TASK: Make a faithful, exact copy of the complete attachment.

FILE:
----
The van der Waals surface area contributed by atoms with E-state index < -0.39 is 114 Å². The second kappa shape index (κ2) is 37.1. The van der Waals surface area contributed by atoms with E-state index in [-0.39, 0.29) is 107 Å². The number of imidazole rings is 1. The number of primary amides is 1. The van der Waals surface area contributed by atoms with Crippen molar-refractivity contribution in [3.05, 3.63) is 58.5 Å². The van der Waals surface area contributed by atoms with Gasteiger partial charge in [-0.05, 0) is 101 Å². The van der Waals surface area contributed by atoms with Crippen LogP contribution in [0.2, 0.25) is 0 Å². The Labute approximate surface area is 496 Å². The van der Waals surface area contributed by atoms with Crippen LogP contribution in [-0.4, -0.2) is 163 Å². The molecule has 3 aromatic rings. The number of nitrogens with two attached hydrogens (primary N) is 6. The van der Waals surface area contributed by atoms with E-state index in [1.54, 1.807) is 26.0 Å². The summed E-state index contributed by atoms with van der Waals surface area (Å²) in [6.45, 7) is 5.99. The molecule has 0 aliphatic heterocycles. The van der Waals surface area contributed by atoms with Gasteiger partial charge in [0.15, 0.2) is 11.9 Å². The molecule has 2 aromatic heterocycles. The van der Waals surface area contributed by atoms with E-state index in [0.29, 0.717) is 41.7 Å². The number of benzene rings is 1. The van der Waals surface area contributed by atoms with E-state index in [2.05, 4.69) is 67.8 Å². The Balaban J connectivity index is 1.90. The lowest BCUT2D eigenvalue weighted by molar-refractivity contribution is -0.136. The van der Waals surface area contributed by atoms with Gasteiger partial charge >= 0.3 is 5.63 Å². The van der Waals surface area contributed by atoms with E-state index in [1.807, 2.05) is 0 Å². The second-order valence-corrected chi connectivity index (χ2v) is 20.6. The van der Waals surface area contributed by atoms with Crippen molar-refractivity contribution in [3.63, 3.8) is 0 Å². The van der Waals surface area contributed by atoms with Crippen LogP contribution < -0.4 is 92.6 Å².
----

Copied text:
The van der Waals surface area contributed by atoms with E-state index < -0.39 is 114 Å². The second kappa shape index (κ2) is 37.1. The van der Waals surface area contributed by atoms with E-state index in [-0.39, 0.29) is 107 Å². The number of imidazole rings is 1. The number of primary amides is 1. The van der Waals surface area contributed by atoms with Crippen molar-refractivity contribution in [3.05, 3.63) is 58.5 Å². The van der Waals surface area contributed by atoms with Gasteiger partial charge in [-0.05, 0) is 101 Å². The van der Waals surface area contributed by atoms with Crippen LogP contribution in [0.2, 0.25) is 0 Å². The Labute approximate surface area is 496 Å². The van der Waals surface area contributed by atoms with Crippen LogP contribution in [-0.4, -0.2) is 163 Å². The molecule has 3 aromatic rings. The number of nitrogens with two attached hydrogens (primary N) is 6. The van der Waals surface area contributed by atoms with E-state index in [1.54, 1.807) is 26.0 Å². The summed E-state index contributed by atoms with van der Waals surface area (Å²) in [6.45, 7) is 5.99. The molecule has 0 aliphatic heterocycles. The van der Waals surface area contributed by atoms with Gasteiger partial charge in [0.15, 0.2) is 11.9 Å². The molecule has 2 aromatic heterocycles. The van der Waals surface area contributed by atoms with E-state index in [0.29, 0.717) is 41.7 Å². The number of benzene rings is 1. The van der Waals surface area contributed by atoms with E-state index in [2.05, 4.69) is 67.8 Å². The Balaban J connectivity index is 1.90. The lowest BCUT2D eigenvalue weighted by molar-refractivity contribution is -0.136. The van der Waals surface area contributed by atoms with Gasteiger partial charge >= 0.3 is 5.63 Å². The van der Waals surface area contributed by atoms with E-state index in [1.807, 2.05) is 0 Å². The second-order valence-corrected chi connectivity index (χ2v) is 20.6. The van der Waals surface area contributed by atoms with Crippen molar-refractivity contribution in [3.63, 3.8) is 0 Å². The van der Waals surface area contributed by atoms with Crippen LogP contribution < -0.4 is 92.6 Å².